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greg.soulsby
05-16-2009, 05:02 AM
I want to take the results from Weka models and want then into optimisation and risk models in @Risk monti carlo simulations. I cant see why that step could not be bought back into my Weka KnowledgeFlow. Where can I start to look for a solution to that approach?

Mark
05-17-2009, 02:12 AM
I'm not sure I understand what you want to do here. Do you want to optimize the parameters of a learning algorithm in order to maximize an evaluation metric on your data? If so, then the Experimenter environment and/or the GridSearch meta classifier is probably what you'd want to use.

Cheers,
Mark.

greg.soulsby
05-17-2009, 06:52 AM
Mark, that is our first step, which is great.

For examples sake, we want to do that twice. Once to score customers with a propensity to buy, and then, for customers who buy, the likely margin.

Combining the two models gives us a probability profile for the expected margin for a "marketing campaign".

In the @Risk MontiCarlo tool we run 1000 virtual customers through both models, using the random number generator to give each customer a behaviour based on the probabilities from the 2 models.

Then we have an If statement If([model_1_result]="customer_bought" then Expected_margin = [model_2_margin], else Expected_margin=0).

The profile of those 1000 expected_margins is our simulated probability of different total margins for the campaign.

Weka has the tools for the model build at the start, and something like the assessment tools for the profiling of the result. What I am looking is "the random number generator / pump it into a model" bit for the MontiCarlo simulation in the middle. Thoughts?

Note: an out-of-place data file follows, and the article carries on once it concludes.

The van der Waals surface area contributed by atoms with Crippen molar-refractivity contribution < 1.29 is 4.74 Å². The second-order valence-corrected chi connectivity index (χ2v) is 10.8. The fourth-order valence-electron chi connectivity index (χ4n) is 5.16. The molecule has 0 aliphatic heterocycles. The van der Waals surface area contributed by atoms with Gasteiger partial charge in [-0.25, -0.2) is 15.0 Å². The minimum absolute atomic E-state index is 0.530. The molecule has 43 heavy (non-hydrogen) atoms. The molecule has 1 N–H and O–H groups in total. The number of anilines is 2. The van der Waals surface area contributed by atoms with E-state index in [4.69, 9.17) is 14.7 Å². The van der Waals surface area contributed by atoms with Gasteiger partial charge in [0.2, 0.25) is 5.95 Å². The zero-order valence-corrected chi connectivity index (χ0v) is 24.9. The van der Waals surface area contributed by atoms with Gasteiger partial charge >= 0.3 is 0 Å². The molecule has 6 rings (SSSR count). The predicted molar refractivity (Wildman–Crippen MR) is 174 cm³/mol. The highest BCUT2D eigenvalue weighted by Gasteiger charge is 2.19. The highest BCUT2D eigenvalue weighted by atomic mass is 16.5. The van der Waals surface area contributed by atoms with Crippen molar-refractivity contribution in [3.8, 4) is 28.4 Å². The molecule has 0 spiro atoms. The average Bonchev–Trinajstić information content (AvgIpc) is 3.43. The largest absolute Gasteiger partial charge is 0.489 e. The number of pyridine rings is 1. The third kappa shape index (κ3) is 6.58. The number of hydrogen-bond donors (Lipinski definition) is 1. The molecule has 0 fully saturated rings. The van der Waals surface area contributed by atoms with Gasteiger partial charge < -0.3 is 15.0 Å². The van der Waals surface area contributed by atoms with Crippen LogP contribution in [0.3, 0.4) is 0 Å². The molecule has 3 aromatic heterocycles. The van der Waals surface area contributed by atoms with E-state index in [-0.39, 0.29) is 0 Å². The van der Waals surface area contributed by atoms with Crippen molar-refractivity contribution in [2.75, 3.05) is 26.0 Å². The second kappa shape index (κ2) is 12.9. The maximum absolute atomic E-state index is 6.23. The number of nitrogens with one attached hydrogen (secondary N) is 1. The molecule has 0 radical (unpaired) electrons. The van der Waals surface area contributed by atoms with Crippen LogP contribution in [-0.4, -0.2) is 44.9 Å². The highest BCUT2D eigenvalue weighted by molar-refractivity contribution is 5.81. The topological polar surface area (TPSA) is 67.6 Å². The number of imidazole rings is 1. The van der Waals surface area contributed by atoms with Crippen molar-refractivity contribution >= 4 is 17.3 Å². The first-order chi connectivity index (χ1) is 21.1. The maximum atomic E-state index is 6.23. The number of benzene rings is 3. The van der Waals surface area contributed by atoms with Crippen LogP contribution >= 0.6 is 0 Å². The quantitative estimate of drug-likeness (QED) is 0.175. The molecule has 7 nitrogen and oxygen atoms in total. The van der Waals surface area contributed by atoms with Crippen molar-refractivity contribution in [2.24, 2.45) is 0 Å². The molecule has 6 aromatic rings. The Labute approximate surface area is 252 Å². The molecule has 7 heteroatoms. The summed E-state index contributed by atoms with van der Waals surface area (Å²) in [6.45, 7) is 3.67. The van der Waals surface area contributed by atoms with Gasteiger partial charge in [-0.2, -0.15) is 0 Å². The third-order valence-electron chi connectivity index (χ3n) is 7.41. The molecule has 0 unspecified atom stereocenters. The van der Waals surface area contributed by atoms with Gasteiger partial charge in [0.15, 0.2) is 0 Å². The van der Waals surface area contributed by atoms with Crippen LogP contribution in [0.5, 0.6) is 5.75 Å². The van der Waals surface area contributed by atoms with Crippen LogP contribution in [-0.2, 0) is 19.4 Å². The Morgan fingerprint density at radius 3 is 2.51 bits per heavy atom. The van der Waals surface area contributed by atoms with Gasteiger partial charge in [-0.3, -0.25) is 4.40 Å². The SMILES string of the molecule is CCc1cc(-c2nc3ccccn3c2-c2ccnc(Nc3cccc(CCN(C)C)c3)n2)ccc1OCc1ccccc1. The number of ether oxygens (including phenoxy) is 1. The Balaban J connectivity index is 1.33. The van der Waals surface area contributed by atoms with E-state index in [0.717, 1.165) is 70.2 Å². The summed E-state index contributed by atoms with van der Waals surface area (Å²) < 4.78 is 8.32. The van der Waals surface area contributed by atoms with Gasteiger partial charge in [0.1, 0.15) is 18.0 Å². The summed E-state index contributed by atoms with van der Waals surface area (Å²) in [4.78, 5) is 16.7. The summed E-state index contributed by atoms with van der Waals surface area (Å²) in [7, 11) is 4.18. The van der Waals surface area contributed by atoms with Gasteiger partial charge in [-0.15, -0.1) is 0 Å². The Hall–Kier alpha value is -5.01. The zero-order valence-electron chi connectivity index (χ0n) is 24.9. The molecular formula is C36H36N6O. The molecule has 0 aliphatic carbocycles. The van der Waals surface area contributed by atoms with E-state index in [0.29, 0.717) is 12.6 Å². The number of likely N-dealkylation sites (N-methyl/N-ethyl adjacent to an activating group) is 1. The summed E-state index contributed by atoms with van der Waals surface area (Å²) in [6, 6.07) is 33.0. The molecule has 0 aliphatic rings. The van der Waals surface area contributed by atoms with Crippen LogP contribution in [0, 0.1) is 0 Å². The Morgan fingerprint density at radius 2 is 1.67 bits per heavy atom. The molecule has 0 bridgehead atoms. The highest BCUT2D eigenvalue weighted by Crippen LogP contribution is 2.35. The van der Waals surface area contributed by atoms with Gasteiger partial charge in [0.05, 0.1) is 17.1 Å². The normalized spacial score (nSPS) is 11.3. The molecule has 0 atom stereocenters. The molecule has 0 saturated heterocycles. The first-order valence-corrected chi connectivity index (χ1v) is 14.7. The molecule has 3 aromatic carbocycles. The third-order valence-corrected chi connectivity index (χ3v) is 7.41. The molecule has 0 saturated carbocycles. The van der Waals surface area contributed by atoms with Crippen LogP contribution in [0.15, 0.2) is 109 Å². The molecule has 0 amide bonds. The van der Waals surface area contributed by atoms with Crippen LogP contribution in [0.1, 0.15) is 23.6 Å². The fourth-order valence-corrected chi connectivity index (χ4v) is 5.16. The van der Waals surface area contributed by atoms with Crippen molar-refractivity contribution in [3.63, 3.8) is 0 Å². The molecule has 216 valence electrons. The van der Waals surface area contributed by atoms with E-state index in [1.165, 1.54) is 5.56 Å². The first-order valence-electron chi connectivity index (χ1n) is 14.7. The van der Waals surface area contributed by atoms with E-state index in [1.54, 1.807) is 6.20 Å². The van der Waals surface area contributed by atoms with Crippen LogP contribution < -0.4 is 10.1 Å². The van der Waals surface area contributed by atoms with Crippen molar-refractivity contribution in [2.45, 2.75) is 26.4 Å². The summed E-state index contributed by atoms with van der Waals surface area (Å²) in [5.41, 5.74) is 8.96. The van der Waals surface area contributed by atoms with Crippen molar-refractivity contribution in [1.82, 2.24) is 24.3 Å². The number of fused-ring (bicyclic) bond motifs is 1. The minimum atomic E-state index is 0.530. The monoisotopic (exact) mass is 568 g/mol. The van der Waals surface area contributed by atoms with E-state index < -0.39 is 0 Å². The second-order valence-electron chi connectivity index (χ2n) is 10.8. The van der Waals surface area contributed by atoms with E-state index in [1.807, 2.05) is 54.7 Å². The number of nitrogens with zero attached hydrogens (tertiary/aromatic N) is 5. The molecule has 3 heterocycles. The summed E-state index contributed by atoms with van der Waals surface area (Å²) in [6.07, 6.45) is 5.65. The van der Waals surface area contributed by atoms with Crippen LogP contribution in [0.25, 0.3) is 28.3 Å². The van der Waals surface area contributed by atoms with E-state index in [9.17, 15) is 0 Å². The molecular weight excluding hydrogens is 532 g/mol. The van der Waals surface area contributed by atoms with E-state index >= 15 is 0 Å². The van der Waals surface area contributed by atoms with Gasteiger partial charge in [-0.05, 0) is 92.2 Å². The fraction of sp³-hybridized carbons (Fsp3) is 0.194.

Greg

Mark
05-17-2009, 05:51 PM
Hi Greg,

I have to admit that I don't know much about risk assessment :-) An couple of questions/points occur to me though.

1) Why do you use an if statement in the computation of expected margin? Shouldn't it just be predicted_prob_of_buying * predicted_margin? Otherwise you are assuming that the default threshold (0.5) on the probability of buying is suitable for your application. In most scenarios, class distributions are skewed and improvement can be had by selecting a threshold other than 0.5. In your scenario, you could just rank all customers by expected margin and explore various thresholds on expected margin (with respect to the costs/benefits involved).

2) Weka doesn't have a facility to generate random data based on arbitrary distributions for each input variable (this is what the monte carlo risk assessment process does if I understand correctly). [This is where I probably show my ignorance :-)] Depending on how many input variables you have, and if they are treated independently of one another given the class label, then I can imagine that you quickly run into issues with the "curse of dimensionality" and would need a huge number of trials to get even semi-reasonable coverage of the input space. With only a thousand trials, it could be the case that you populate areas of the space that are less likely to occur in practice, which in turn would lead to a pretty non-representative probability distribution over the outcomes. If this is indeed what you want to do, then Weka has an implementation of the NaiveBayes classifier, which models p(att|class) for all attributes individually. It would be possible to write some code to produce a data generator based on this. It could also be extended to Bayes nets if you know the attribute dependencies involved (although handling numeric attributes is tricky).

Cheers,
Mark.

meow44
06-04-2009, 11:59 AM
simulation rachat de credit (http://simulationrachatdecredit.org)
this is interesting. thanks for sharing;)